Congressman Gosar Applauds The Return Of Local Control of Land and Resources Across the WestWASHINGTON, D.C. -- Today U.S. Representative Paul A. Gosar D.D.S., released the following statement after the Natural Resources Management Act passed the House. This package includes a number of significant bills, including five of Congressman Gosar’s. This lands package provides common sense solutions to local challenges posed by the existence of federally-owned lands in states across the West.
"After years of collaboration with stakeholders, landowners and other policymakers, I’m proud to have five of my bills included in this lands package and see them headed to President Trump’s desk," said Congressman Gosar. "These victories were bottom-up priorities put on my plate by county supervisors and people in my district. For far too long, Arizonans have suffered from poor federal lands policies and overreaching mandates enacted by out-of-touch Washington bureaucrats. This package consolidates multiple checkerboards of land, returns control to the people on the ground, and increases multiple-use as well as economic development opportunities for several communities in Arizona. I thank House Natural Resources Ranking Republican Rob Bishop and his team for working with me to secure numerous wins for the people of Arizona’s Fourth District."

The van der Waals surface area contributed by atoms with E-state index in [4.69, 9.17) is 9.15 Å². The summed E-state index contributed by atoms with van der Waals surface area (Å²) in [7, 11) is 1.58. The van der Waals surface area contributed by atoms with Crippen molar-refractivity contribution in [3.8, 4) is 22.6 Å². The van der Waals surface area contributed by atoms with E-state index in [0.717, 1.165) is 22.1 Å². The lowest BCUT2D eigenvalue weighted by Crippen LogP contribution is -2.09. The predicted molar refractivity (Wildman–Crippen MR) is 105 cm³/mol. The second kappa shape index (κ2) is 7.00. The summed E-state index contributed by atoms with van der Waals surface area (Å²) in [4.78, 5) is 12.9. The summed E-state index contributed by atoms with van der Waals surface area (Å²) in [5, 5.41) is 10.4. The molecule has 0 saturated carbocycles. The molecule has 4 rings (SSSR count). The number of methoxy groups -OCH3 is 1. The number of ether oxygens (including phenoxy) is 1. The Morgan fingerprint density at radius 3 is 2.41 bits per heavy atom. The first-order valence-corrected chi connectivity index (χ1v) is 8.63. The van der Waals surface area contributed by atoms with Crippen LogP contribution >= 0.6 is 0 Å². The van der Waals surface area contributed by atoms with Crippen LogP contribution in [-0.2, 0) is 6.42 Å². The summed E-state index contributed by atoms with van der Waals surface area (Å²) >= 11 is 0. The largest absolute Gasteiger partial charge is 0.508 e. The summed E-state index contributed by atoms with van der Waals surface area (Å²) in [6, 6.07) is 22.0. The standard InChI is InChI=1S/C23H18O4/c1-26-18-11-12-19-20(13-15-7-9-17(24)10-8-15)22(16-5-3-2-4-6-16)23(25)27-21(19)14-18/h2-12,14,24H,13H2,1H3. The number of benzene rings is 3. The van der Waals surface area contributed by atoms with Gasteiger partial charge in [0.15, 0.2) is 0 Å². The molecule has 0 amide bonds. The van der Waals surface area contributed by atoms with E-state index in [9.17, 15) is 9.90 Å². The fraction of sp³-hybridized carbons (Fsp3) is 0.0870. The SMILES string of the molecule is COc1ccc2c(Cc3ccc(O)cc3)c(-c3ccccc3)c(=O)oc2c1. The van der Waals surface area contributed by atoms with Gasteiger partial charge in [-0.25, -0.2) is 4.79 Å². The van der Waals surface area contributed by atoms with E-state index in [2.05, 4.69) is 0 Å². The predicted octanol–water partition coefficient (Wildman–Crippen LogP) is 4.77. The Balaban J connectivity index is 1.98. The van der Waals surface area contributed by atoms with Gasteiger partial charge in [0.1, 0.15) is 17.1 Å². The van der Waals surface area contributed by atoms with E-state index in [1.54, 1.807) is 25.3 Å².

Today, the House of Representatives passed S.47, the Natural Resources Management Act, introduced by Rep. Lisa Murkowski (R-AK). The bipartisan agreement contained in this legislation includes more than 120 bills addressing various land and natural resource management issues (~78 Republican and 47 Democrat bills).
The text of the bill can be found HERE. A list of supporters when this legislation passed the Senate can be found HERE. A helpful question and answer page can be found HERE. A title by title summary of the bill can be found HERE. A short summary of each section in the package and the process document can be found HERE.
Five of Congressman Gosar’s bills were included in the package and will be signed into law.